By Monica Pitts
If you have the fancy photo gear and know how to use it, then I’m not suggesting you throw it away. But if all you have is a phone, you have what you need to start. Many phones take great photos – especially if the photo is destined for online or small printed materials.
For online photos the usual phone settings are just fine. For photos you plan to include in both print and web turn on your HDR setting if you’re using an iPhone, for other phone types the settings will vary so ask Google or your kids for help (I’m always doing this kind of thing for my mother-in-law).
Here are a few tips to show off your quality work.
1. Take at least 5…maybe 10.
Don’t just stop at one, take a couple. Even if the first one seems right, it may not be when you blow it up to full size. Take your photos from multiple angles and do a few from each angle so you can pick the best of the best to highlight your quality work.
2. Take photos from far away.
More picture is better than less picture. Don’t try to perfectly crop your photo while you’re taking it, especially if you plan to use it in your marketing. You never know if you’ll need more space around the photo to fill in a rectangle. You can always crop later, even on your phone!
3. Watch the shadows.
Overcast days are your friend because bright light creates shadows. If photos taken on overcast days seem too grey, you can always bump up the color later by editing the photo in your phone if you need to “green up” the landscaping.
If you can’t wait for an overcast day to shoot pictures, take stock of your surroundings. Note the direction the building is facing and when the shadows from trees are the longest because they may darken your work area. Early morning and dusk are often great photo times because the light isn’t as harsh. If you’re not sure of the right time to take your photos, take a couple test shots during multiple times of the day.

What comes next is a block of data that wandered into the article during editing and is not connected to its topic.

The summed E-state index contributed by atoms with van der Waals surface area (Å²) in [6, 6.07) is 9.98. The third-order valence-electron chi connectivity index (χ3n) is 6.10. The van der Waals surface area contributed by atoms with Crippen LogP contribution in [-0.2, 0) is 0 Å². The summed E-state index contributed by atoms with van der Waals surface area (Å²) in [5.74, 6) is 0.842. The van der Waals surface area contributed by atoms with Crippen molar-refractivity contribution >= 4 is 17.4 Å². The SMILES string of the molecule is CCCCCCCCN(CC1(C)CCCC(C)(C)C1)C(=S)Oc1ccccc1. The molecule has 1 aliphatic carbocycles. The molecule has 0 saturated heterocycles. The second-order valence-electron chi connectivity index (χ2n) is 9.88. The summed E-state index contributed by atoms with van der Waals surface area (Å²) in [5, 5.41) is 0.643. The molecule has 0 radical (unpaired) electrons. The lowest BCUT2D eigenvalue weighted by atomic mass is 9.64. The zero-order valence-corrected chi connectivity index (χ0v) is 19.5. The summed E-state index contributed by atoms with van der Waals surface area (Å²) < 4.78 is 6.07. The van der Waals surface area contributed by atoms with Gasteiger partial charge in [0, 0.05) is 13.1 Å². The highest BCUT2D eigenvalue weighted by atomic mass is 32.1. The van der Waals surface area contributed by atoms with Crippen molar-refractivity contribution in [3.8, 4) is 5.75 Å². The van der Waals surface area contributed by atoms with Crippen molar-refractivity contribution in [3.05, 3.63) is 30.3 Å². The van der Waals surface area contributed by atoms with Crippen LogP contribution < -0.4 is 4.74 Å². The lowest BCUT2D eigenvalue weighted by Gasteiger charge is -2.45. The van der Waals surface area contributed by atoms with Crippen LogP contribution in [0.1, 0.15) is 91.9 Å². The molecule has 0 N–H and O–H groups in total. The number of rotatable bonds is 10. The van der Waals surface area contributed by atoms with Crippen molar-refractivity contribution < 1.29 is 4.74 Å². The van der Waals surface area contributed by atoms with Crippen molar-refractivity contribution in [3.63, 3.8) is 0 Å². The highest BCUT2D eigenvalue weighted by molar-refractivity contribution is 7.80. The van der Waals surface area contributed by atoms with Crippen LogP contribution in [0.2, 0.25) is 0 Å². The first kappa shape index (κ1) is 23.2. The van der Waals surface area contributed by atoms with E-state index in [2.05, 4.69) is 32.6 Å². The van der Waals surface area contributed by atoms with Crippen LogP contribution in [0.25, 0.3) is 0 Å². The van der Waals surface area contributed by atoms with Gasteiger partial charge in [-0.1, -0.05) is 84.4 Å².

4. Use burst mode for action shots.
When people are working in your photos try using burst mode, it takes multiple photos rapid fire so you can get each movement and choose the photo where your subject looks clearest and most natural.
5. Shoot mostly horizontal images.
Most photo gallery AND slideshow images on websites are horizontal or landscape. Throwing in a vertical image every now and again can seem out of place. Consistency is the key to a professional look for marketing. And you can always crop a horizontal image vertically, or portrait, later.
Slideshow images on website homepages and across the header can be super narrow. It’s tough to get much in a three inch tall by 20 inch wide photo. Use the panoramic settings on your phone if you want more details in each photo. Panoramic settings do distort photos a bit but in many cases it’s better than just getting a slice of a normal horizontal image.
11. Learn how to focus on your phone.
On an iPhone you can tap the screen where you want to focus your photo. This helps to add depth to the photo and make sure you’re not focusing on that dumpster you couldn’t move. Taking multiple photos will also ensure you have at least one shot where the right thing is in focus!
12. Clean your lens.
Taking photos with a dirty lens is like driving while wearing dirty glasses. Not ideal. It’s not always easy to tell if your phone camera lens is clean, especially when you’re in bright light where everything can look a bit washed out and hazy. Use a lens cleaner or a clean soft cotton cloth to wipe the smudges and yuck off your lens before you begin.
Use these tips to take great photos before, during and after your projects.
The end of a project, after everything is all finished, feels like the perfect time to snap a photo. But sometimes even the coolest project can look like no big deal once the work is done because the best work feels like it’s always been there. Show prospects the before, during and after views of your projects so they can get the full awe effect of what you’ve accomplished.
Monica Pitts is the founder and Chief Creative Officer of MayeCreate Design. She spends her days constructing a marriage of form and function; creating art with her design team to grow businesses through websites and online marketing. Monica considers herself an artist, marketer and web dork with the ability to speak geek and English.